Hi, I just read your post. Don't know how far along you are in the "design" process, but I thought I would throw my 2 cents in (if it's worth that much! lol).
You mention a lot of rocks, but don't say whether you have a lot of soil. If you have some deep soil (with lots of rocks in it) then you may have more options for growing different types of plants. If there is just a thin layer of soil over rocky substrate, then your choices of plant matter will be much more limited. Based on the size of the area and your budget, you probably have a multi year project ahead of you. That's ok though, because as you progress, you will get lots of experience and lots of new ideas and will probably end up with something even better than if you could wave your magic wand and make it happen immediately.
The #1 thing I would try to do is get a hold of a lot of compost. Our property is for the most part unlandscaped and unirrigated. We brought in truckloads of compost to put around the fruit trees and the veggie garden. It sat in huge piles in a number of places in the lawn. When we finally finished moving the compost and raking the areas where it sat for so long, most of the vegetation underneath appeared to be dead. But low and behold, the bermuda (which is scantly scattered throughout the yard) came back and, unfortunately some Dallas grass as well. But what was amazing is how these portions of the lawn have done this summer without any supplemental water. This grass is thick and green and there are no cracks in the clay - and these are the only places in my yard where this is true. So, based on this "experiment", I would say that spreading an inch or so of compost over existing soil may greatly improve the fertility and the ability to retain moisture.
Second thought is to start to create some landscaped areas, meaning areas that you will not mow. Since you want to reduce the chore of mowing, think about the shapes you create to make sure you are not creating more "things" to mow around which will expand your mowing chore. You can work out from the house or in from the corners or some such idea. Personally, I would chose spots that I could easily view from the house or porch, so that I could maximize enjoyment of the fruits of my labors.
I second the idea of using native plants, especially those that are native your part of Texas and those that are used to low water situations. There is a really great book that I have used extensively in my landscaping efforts. It's called "Native Texas Plants", written by Sally and Richard Wasowski. This is where I learned 90% of what I know about native plants. Read through it and see what plants appeal to you. Look for those that will grow in your region and like soil and weather conditions similar to yours. Then start looking for the plants. Some of the plants are not available from garden centers, but I found many of them. Another option is to join a local chapter of the native plant society and see if some of the members will share cuttings. Most are generous. Plant swaps (check for these on Gardening in Texas section of GardenWeb) are another good option.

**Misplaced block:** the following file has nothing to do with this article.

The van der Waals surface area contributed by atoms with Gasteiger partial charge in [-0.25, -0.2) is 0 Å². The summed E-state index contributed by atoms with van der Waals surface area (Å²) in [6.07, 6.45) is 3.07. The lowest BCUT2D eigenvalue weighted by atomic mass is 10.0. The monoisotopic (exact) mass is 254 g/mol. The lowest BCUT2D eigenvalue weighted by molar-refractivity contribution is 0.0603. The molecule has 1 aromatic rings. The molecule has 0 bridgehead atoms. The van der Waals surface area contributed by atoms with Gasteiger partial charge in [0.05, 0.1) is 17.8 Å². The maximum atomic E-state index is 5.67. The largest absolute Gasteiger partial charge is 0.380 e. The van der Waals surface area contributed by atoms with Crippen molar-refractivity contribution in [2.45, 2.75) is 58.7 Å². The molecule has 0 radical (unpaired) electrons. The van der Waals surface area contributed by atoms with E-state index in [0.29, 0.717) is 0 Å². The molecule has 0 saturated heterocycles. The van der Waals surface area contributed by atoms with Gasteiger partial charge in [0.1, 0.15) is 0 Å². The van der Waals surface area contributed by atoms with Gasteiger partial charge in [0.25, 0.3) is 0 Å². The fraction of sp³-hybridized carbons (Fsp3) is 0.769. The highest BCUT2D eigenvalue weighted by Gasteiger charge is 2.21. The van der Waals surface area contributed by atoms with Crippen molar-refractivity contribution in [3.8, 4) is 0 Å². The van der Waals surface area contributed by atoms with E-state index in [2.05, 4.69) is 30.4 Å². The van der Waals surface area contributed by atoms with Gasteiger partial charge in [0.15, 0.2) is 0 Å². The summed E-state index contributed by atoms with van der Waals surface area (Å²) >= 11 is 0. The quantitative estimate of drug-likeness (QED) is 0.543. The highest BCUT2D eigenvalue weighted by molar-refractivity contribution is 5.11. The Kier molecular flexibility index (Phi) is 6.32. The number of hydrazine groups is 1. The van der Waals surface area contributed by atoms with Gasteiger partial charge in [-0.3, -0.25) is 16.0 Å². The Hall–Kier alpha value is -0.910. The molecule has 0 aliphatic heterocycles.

You have the option to select plants that will be attractive to wildlife such as birds (including hummers) and butterflies. A lot of the garden centes have lists of plants that will attract butterflies and hummers. You can glean some of this information from the Native Texas Plant book as well.
One note on native plants. Although they are much better at surviving our weather conditions than many non-natives and form significant root structures that help them make it through droughts, they will likely need some watering the first season or you will not have a lot of success. You can minimize their difficulty by planting them in the fall (with some supplemental water), giving them the entire fall, winter, spring to become established and build their root structure. If you plant in the spring, you will probably have better luck with small plants. Also, once established, even though many will survive no watering, expect to lose some and realize that without supplemental watering, you will get shorter flowering periods and less growth than if they were given the extra water.
I find heavy mulch to be rather indispensable. It will help your plantings retain moisture and keeping maintenance down. Personally, I think if you don't mulch, you are wasting your time. While I greatly enjoy gardening, I don't get much enjoyment out of weeding nor do I enjoy dragging hoses and sprinklers around. In my book, mulching is a necessary "finishing touch".
Ok, I've babbled on enough. Hope these thoughts are of some use. Good luck!